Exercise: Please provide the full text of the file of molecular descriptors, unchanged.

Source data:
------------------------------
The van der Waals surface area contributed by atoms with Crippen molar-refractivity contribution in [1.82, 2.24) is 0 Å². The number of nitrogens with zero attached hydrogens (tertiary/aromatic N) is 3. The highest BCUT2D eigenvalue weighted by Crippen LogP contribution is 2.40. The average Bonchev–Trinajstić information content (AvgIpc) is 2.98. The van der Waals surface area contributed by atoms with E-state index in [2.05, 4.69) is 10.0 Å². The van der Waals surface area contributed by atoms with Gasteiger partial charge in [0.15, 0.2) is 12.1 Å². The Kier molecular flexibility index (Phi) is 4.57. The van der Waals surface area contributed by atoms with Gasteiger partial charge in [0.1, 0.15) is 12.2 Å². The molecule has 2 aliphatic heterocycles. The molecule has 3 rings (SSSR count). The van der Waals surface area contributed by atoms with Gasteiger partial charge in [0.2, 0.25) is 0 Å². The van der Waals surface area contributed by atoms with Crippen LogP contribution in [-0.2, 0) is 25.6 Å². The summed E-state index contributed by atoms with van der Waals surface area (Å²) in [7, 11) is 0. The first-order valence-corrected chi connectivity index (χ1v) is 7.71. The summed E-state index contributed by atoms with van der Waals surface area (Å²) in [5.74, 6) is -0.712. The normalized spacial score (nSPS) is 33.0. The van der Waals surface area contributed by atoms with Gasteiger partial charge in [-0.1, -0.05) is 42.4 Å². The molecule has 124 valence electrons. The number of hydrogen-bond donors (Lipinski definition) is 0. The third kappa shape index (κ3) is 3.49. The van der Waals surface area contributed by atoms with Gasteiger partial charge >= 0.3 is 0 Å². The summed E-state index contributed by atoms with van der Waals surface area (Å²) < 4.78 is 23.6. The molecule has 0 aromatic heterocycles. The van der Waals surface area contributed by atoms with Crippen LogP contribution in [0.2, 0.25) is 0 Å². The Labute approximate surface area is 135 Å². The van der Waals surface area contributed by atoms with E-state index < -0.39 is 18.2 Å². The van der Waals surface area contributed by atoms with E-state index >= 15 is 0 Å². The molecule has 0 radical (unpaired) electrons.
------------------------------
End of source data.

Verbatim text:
The van der Waals surface area contributed by atoms with Crippen molar-refractivity contribution in [1.82, 2.24) is 0 Å². The number of nitrogens with zero attached hydrogens (tertiary/aromatic N) is 3. The highest BCUT2D eigenvalue weighted by Crippen LogP contribution is 2.40. The average Bonchev–Trinajstić information content (AvgIpc) is 2.98. The van der Waals surface area contributed by atoms with E-state index in [2.05, 4.69) is 10.0 Å². The van der Waals surface area contributed by atoms with Gasteiger partial charge in [0.15, 0.2) is 12.1 Å². The Kier molecular flexibility index (Phi) is 4.57. The van der Waals surface area contributed by atoms with Gasteiger partial charge in [0.1, 0.15) is 12.2 Å². The molecule has 2 aliphatic heterocycles. The molecule has 3 rings (SSSR count). The van der Waals surface area contributed by atoms with Gasteiger partial charge in [0.2, 0.25) is 0 Å². The van der Waals surface area contributed by atoms with Crippen LogP contribution in [-0.2, 0) is 25.6 Å². The summed E-state index contributed by atoms with van der Waals surface area (Å²) in [7, 11) is 0. The first-order valence-corrected chi connectivity index (χ1v) is 7.71. The summed E-state index contributed by atoms with van der Waals surface area (Å²) in [5.74, 6) is -0.712. The normalized spacial score (nSPS) is 33.0. The van der Waals surface area contributed by atoms with Gasteiger partial charge in [-0.1, -0.05) is 42.4 Å². The molecule has 124 valence electrons. The number of hydrogen-bond donors (Lipinski definition) is 0. The third kappa shape index (κ3) is 3.49. The van der Waals surface area contributed by atoms with Gasteiger partial charge >= 0.3 is 0 Å². The summed E-state index contributed by atoms with van der Waals surface area (Å²) < 4.78 is 23.6. The molecule has 0 aromatic heterocycles. The van der Waals surface area contributed by atoms with Crippen LogP contribution in [0.2, 0.25) is 0 Å². The Labute approximate surface area is 135 Å². The van der Waals surface area contributed by atoms with E-state index < -0.39 is 18.2 Å². The van der Waals surface area contributed by atoms with E-state index >= 15 is 0 Å². The molecule has 0 radical (unpaired) electrons.